GREAT OCEAN ROAD HAS BIG NATURE IN SPADES
One of the most well-known highlights of the Great Ocean Road is The Twelve Apostles. Situated in the Port Campbell National Park, the massive limestone structures that tower 45 metres above the tempestuous Southern Ocean, leave its visitors awe-struck in wonder at their size and beauty. Behind the eight remaining stacks (five have fallen since their discovery) are majestic cliffs, around 70 metres high.
Glorious at both dusk and dawn, the Twelve Apostles, by the forces of nature has gradually eroded the softer limestone, forming caves in the cliffs which became arches and when they collapsed, rock islands as high as 45 metres were left isolated from the shore.
The Great Otway National Park stretches from Torquay through to Princetown and up through the Otways hinterland towards Colac.
The park features rugged coastlines, sandy beaches, rock platforms and windswept heathland. In the north, the park features tall forests, ferny gullies, magnificent waterfalls and tranquil lakes.
Down south, the rainforest gives way to the ocean in dramatic fashion. Visit the turbulent meeting of the South Ocean and Bass straight at Cape Otway Lightstation, or seek out a sheltered beach for a day of sea play.
THE SOUTHERN OCEAN
The National Heritage listed Great Ocean Road hugs Victoria's western coastline and is your path to the spectacular views and theatrics of the Southern Ocean. The coast line is a tribute to the rhythmic relationship between water and land and often at its best in the eye of a storm.
Explore the changing colours, heights and landscapes from Torquay all the way to Portland and beyond.
Nature's drama is an ever changing performance.
The Port Campbell National Park ranges from Princetown to Peterborough. Photographs of these historic sites have long represented the Great Ocean Road. These include the Loch Ard Gorge, London Bridge, The Arch and the Grotto, to name a few. Take your time exploring these coastal lookouts and trails and learning their amazing historical stories.
With an international reputation as one of Australia’s best surf beaches, Bells Beach is an amazing spot – either in the water or out. There isn’t much ‘beach’ at Bells, it’s mostly a glorious cliff-face, and views from the cliff-top car park are spectacular – a great spot to watch local surfers out in the water.
There are several quality surfing spots in the precinct from Southside to Steps Reef. Every Easter Bells Beach hosts the international professional surfing community for the Rip Curl Pro event.
With its diverse terrain and coastal margin, the entire Great Ocean Road region is a natural for waterfalls. Typically they offer shady respite from summer days and walkable access through forested settings alive with sights and sounds of wildlife. Keep your eyes peeled for a koala, echidna, wallaby, weird fungi, wildflowers and native birds.
The Great Ocean Road region is rich in Lakes & Rivers. These are a celebration of the rich volcanic history of the region and a chance to explore. Whether your passion is fishing, canoeing or picnicking, there is a body of water for you - each with its own character, distinctive setting and a raft of special experiences.
The volcanic history of the Great Ocean Road region has shaped the landscape. Explore the dormant volcanic craters and lakes. The mounts offer spectacular viewing and the lakes formed within the craters offer good fishing and water sports.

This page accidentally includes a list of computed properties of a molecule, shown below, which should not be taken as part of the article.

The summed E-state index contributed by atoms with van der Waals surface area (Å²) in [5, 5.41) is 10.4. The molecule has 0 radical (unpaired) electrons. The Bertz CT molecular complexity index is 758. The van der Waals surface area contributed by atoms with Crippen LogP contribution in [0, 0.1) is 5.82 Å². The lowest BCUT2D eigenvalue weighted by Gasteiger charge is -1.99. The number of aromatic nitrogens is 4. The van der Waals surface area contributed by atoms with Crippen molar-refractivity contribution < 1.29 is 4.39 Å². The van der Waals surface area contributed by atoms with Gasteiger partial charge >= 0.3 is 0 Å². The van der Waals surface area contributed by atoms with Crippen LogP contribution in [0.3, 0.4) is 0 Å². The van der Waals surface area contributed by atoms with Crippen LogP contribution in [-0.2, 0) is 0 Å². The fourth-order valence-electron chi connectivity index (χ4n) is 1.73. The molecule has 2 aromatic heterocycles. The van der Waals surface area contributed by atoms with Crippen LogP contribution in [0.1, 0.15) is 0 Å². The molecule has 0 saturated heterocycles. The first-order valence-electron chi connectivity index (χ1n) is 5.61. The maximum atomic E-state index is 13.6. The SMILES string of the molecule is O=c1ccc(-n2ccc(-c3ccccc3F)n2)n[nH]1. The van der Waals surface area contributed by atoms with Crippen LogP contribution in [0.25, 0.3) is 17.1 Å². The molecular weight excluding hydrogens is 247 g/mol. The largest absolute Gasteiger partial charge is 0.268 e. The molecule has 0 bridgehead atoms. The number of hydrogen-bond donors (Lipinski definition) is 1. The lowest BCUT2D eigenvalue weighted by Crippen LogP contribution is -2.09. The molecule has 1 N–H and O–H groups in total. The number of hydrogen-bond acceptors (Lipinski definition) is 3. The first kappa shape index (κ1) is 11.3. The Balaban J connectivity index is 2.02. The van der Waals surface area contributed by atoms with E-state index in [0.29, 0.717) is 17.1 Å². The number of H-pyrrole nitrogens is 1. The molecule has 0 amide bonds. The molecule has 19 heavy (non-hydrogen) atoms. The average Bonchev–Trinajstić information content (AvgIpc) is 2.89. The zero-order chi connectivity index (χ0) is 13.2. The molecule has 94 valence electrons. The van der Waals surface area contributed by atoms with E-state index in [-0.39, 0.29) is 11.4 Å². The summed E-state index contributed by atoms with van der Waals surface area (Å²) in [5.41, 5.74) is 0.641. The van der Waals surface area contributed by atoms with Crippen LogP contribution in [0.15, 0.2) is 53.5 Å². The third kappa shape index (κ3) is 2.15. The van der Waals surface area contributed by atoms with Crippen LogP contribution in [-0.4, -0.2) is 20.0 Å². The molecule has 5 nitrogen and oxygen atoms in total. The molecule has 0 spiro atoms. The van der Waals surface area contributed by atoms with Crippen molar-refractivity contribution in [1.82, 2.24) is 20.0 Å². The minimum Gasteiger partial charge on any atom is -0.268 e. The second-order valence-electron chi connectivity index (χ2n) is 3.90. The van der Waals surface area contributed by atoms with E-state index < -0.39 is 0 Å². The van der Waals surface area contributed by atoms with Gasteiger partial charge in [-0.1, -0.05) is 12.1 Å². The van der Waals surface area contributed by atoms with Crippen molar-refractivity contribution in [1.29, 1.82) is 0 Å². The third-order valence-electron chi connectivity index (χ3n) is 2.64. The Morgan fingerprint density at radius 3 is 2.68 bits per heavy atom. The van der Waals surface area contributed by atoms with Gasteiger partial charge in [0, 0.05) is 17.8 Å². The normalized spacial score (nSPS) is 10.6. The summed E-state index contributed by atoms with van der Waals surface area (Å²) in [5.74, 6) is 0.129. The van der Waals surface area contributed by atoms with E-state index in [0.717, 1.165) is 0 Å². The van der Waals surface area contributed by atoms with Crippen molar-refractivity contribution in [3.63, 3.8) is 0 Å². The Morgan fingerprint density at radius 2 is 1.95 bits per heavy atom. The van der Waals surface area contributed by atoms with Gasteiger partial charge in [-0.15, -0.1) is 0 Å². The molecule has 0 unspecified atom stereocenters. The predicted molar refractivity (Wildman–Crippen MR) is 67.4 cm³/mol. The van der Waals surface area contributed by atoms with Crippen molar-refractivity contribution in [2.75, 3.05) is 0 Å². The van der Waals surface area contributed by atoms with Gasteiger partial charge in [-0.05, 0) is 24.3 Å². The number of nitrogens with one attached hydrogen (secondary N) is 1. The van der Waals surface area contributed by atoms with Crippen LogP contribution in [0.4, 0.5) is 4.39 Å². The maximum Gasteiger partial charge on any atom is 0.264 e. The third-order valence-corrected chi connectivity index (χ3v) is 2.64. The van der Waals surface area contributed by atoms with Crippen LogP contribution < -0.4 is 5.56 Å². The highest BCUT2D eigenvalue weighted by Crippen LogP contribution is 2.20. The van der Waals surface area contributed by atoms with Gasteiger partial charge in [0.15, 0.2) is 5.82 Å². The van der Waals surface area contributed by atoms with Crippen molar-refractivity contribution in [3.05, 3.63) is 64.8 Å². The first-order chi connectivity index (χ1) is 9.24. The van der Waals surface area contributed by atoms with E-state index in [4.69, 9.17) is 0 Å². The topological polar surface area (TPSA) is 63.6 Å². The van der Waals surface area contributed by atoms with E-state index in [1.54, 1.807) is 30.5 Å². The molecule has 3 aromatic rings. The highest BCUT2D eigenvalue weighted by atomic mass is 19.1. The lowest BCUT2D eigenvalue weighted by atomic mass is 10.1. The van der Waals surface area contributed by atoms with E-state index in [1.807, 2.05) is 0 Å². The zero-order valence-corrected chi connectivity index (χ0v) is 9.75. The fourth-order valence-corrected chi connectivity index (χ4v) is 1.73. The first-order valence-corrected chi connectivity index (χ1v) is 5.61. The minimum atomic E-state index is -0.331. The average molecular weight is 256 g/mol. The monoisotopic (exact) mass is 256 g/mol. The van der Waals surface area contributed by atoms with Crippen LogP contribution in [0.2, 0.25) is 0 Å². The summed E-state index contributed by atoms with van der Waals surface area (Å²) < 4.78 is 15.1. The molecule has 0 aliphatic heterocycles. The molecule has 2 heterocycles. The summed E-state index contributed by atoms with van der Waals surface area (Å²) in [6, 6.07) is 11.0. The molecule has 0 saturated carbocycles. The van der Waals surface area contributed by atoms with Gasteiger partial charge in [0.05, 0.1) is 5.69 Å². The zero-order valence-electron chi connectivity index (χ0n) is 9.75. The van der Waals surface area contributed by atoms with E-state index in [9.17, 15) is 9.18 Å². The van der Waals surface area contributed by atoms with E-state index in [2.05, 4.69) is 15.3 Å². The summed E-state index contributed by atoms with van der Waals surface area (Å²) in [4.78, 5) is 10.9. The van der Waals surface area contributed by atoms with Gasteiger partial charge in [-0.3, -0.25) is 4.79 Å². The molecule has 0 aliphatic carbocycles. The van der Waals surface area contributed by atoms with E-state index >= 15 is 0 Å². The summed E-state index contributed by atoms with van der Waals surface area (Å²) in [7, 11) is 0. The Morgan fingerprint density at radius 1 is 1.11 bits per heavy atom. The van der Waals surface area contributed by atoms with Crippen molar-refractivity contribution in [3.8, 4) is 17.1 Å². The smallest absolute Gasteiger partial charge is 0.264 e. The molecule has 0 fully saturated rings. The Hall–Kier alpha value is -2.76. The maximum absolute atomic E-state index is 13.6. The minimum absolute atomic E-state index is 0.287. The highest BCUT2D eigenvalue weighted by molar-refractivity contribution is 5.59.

Mt Noorat, Australia's largest dry volcanic crater, was once a traditional meeting place for Aboriginal clans from around Western Victoria.
From Torquay to Portland and beyond there are literally hundreds of bay and ocean beaches to choose from, and they are magnificent all year round. In summer they act as a cool retreat, while in winter a wonderful backdrop to get away from the cities.
It may be tempting to jump in anywhere along the coast, but we advise it's best to look for the yellow and red beach flags. They signify that there are lifesavers around looking after you and your family, at patrolled beaches. You can help by swimming between the flags and being conscious of beach safety.
In a region that is best known for the pristine natural environment, there are loads of ways to get back to nature or have encounters with wildlife.
The natural environment is just as spectacular from the water, with world class snorkeling sites and an amazing diversity of marine life right along the coastline. Snorkel or kayak the marine sanctuaries throughout the region or dip a toe in the water at any of the beaches - this is nature at its dramatic best.
Kelpie Walking Trail
An easy walk around town, The Kelpie walking Trail links five unique sculptures to reveal the fascinating life and times of the Kelpie.
Bay of Islands Coastal Park
This coastal park has outstanding ocean views and geological features. Sheer cliffs and rock stacks dominate the bays, and heathlands display colourful spring wildflowers. Beaches are accessible at some points.
Point Addis Marine National Park
The Point Addis Marine National Park features spectacular scenery with wide sandy beaches, crumbling limestone and sandstone cliffs, rocky platforms and copious small rocky reefs.
Glenelg and Wannon River Junction
Take a peaceful stroll along the Junction Walking track to the very spot where the Wannon River ends its journey and merges with the Glenelg River.
Visible from 60 kilometres in every direction, Mount Elephant dominates the landscape and now you have the chance to put yourself on the top of it.
Crawford River Regional Park
Crawford River Regional Park offers fine views of riverside and valley vegetation. Enjoy a pleasant bushwalk, try your luck fishing for Redfin and Rainbow Trout, camp at Hiscocks Crossing or...